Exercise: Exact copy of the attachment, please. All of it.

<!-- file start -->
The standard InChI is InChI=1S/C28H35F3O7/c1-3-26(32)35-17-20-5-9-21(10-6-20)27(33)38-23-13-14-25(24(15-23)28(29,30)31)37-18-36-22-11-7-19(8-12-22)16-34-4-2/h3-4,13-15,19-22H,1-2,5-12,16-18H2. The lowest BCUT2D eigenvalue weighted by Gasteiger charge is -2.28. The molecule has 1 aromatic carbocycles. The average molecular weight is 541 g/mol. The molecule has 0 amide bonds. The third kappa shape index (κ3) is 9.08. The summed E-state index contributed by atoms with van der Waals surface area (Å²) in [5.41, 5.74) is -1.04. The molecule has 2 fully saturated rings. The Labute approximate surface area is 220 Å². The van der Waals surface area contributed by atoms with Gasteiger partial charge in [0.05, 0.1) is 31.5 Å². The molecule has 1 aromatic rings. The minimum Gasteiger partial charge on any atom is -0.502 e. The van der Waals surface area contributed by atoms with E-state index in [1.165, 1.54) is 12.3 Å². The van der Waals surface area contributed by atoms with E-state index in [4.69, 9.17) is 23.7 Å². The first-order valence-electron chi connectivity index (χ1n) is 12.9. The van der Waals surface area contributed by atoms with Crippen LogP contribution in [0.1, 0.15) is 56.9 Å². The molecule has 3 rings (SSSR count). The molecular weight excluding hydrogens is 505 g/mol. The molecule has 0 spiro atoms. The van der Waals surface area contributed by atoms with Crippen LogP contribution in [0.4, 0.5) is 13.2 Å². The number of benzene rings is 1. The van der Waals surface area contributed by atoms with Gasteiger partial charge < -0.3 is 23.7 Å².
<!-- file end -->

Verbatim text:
The standard InChI is InChI=1S/C28H35F3O7/c1-3-26(32)35-17-20-5-9-21(10-6-20)27(33)38-23-13-14-25(24(15-23)28(29,30)31)37-18-36-22-11-7-19(8-12-22)16-34-4-2/h3-4,13-15,19-22H,1-2,5-12,16-18H2. The lowest BCUT2D eigenvalue weighted by Gasteiger charge is -2.28. The molecule has 1 aromatic carbocycles. The average molecular weight is 541 g/mol. The molecule has 0 amide bonds. The third kappa shape index (κ3) is 9.08. The summed E-state index contributed by atoms with van der Waals surface area (Å²) in [5.41, 5.74) is -1.04. The molecule has 2 fully saturated rings. The Labute approximate surface area is 220 Å². The van der Waals surface area contributed by atoms with Gasteiger partial charge in [0.05, 0.1) is 31.5 Å². The molecule has 1 aromatic rings. The minimum Gasteiger partial charge on any atom is -0.502 e. The van der Waals surface area contributed by atoms with E-state index in [1.165, 1.54) is 12.3 Å². The van der Waals surface area contributed by atoms with E-state index in [4.69, 9.17) is 23.7 Å². The first-order valence-electron chi connectivity index (χ1n) is 12.9. The van der Waals surface area contributed by atoms with Crippen LogP contribution in [0.1, 0.15) is 56.9 Å². The molecule has 3 rings (SSSR count). The molecular weight excluding hydrogens is 505 g/mol. The molecule has 0 spiro atoms. The van der Waals surface area contributed by atoms with Crippen LogP contribution in [0.4, 0.5) is 13.2 Å². The number of benzene rings is 1. The van der Waals surface area contributed by atoms with Gasteiger partial charge < -0.3 is 23.7 Å².